Recently I read L. Sprague de Camp's "Proposal" in my copy of Harry Harrison's 1968 anthology SF: Author's ChoiceSF: Author's Choice, which was published the same year in Britain in hardcover with the title Backdrop of Stars, consists of 13 stories, selected by their authors as ones they were pleased with and had written for some particular reason, though there were length restrictions and the stories were required to be unanthologized to that date, and Harrison had veto power over the authors' choices.  Harrison also expected the writers to pen a little essay or "personal statement" about their stories.  Today let's read the contributions by Grandmasters Brian Aldiss, Poul Anderson, and Fritz Leiber.  

"Judas Danced" by Brian Aldiss (1958)

"Judas Danced" first appeared as "Judas Dancing" in Fred Pohl's magazine Star Science Fiction, which lasted one issue.  The success of the Star Science Fiction Stories books Pohl edited apparently impressed Ballantine so much they decided to have Pohl do the thing he was doing in magazine form, but the mag didn't sell so Ballantine went back to putting out the anthologies.  You can see the sole issue of Star Science Fiction at the internet archive, and I recommend that fans of Richard Powers do so, as the magazine's pages offer like a dozen black and white decorations and illustrations by Powers in his distinctive and  evocative style.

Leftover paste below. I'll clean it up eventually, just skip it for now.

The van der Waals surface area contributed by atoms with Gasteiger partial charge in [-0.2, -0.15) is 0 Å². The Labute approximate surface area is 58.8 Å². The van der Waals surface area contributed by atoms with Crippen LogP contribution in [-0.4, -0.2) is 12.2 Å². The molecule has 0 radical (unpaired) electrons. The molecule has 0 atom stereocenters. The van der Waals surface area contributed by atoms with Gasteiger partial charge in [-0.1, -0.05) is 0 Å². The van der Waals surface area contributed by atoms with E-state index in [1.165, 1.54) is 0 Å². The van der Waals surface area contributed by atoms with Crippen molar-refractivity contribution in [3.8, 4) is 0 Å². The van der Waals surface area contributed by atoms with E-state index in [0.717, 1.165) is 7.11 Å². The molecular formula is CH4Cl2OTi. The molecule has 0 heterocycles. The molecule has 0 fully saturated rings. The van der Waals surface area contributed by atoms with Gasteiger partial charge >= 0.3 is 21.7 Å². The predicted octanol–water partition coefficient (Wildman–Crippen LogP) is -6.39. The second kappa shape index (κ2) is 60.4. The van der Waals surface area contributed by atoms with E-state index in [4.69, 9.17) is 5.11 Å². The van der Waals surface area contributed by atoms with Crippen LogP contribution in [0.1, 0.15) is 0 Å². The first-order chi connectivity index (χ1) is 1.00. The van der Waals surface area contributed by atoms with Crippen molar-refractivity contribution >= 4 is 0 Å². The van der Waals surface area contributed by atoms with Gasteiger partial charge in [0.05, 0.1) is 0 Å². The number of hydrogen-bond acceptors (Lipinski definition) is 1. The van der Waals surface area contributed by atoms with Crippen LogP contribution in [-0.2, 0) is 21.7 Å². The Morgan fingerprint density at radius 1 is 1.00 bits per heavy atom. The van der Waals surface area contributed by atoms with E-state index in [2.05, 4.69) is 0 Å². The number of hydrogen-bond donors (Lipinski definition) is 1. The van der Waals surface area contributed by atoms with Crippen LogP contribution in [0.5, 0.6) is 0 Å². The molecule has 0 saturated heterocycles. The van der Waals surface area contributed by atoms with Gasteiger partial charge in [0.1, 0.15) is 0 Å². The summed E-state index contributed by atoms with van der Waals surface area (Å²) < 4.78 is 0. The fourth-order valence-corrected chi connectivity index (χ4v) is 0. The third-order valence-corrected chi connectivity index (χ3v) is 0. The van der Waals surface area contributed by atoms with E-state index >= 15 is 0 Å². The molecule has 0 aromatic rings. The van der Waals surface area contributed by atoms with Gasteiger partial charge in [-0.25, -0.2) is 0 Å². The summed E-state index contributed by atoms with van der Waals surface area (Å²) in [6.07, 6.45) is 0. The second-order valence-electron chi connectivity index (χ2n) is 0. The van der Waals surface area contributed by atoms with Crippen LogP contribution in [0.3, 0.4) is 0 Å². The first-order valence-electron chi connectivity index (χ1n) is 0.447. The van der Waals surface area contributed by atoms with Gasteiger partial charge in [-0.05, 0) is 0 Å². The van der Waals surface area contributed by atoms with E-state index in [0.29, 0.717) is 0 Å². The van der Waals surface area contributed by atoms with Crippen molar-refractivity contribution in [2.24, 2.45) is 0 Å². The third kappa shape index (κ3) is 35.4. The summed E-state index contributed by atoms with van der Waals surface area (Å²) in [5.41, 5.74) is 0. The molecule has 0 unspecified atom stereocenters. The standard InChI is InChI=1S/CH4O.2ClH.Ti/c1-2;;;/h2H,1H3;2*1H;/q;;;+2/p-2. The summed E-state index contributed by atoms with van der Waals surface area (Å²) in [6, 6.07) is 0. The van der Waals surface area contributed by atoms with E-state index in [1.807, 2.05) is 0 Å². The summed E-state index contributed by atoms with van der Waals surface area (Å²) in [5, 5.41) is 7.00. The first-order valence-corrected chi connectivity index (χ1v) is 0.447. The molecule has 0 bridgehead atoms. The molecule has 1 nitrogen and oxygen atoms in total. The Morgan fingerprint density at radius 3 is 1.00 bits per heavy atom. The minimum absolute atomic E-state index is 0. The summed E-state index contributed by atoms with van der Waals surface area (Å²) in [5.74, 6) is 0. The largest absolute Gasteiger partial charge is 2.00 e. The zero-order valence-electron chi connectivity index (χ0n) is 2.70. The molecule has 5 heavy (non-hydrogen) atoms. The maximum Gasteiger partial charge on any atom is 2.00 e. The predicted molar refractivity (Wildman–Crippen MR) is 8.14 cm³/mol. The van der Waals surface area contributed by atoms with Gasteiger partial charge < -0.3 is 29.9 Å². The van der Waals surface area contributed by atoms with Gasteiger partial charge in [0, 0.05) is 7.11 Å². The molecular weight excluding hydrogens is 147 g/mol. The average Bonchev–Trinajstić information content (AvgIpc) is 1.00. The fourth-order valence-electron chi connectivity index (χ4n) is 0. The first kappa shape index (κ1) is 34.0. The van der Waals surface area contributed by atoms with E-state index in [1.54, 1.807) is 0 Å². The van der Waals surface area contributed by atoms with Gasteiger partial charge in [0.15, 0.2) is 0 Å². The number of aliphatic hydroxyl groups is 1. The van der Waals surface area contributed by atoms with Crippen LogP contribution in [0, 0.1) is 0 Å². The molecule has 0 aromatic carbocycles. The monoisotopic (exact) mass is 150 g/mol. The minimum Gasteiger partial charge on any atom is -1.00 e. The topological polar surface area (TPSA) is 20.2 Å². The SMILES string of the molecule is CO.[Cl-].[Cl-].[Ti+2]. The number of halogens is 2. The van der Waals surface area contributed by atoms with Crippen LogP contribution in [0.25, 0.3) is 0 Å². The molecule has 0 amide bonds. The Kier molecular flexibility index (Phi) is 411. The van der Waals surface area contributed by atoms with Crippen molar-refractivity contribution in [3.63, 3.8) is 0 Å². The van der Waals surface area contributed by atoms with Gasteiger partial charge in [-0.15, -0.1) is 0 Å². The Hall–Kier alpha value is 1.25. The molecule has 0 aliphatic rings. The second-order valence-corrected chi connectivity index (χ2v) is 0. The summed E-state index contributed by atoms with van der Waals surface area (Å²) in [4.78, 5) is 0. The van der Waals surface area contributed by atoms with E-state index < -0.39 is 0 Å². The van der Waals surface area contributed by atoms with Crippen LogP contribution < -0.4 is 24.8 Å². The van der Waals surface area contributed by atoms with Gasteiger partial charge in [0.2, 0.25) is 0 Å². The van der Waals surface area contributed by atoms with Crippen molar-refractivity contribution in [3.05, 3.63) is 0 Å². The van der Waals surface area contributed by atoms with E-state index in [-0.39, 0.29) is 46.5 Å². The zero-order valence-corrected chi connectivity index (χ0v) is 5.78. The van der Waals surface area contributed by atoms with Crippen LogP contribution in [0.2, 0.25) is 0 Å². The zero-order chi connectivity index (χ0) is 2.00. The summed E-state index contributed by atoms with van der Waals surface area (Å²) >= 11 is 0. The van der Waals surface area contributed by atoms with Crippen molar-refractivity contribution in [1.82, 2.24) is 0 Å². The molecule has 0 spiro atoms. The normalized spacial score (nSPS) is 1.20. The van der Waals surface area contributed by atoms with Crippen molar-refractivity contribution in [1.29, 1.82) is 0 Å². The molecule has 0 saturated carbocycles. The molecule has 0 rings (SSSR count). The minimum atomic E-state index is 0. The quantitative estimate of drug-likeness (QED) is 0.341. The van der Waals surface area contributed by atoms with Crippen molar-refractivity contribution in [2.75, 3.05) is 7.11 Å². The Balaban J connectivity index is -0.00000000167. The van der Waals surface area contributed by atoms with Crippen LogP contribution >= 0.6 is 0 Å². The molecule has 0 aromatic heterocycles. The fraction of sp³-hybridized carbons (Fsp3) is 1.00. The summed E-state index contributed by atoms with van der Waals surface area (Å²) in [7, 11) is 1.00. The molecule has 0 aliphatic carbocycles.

"Judas Danced" is a sort of challenging literary story with an unreliable first-person narrator that is full of "word play" and wacky jokes and references to history and literature.  It depicts the strange world of several hundred years in the future, but not in a straightforward way--you have to be patient and wait for the end and work a little to figure everything out.  

In brief, our narrator is mentally ill, and one of the ways his insanity manifests itself is that he injures other people and has killed twice; crime is a rarity in the future depicted because of punishments that in one way are harsh, but another way quite lenient.  As the story progresses we learn that the society Aldiss has concocted for the story is the product of illiteracy and time travel.  Illiteracy is the result of the ubiquity of TV, computers and scanners; reading became a skill with little utility, so people stopped learning to read.  As the narrator theorizes (in fiction, insane people are often full of wisdom), Man needs Myth.  For many centuries, religion provided these myths.  Then, in the 19th century, when science crippled religion, Man's source of Myth was literature.  If people in the 23rd or 24th century can no longer read, where will they get their myths from?  This is where time travel comes in.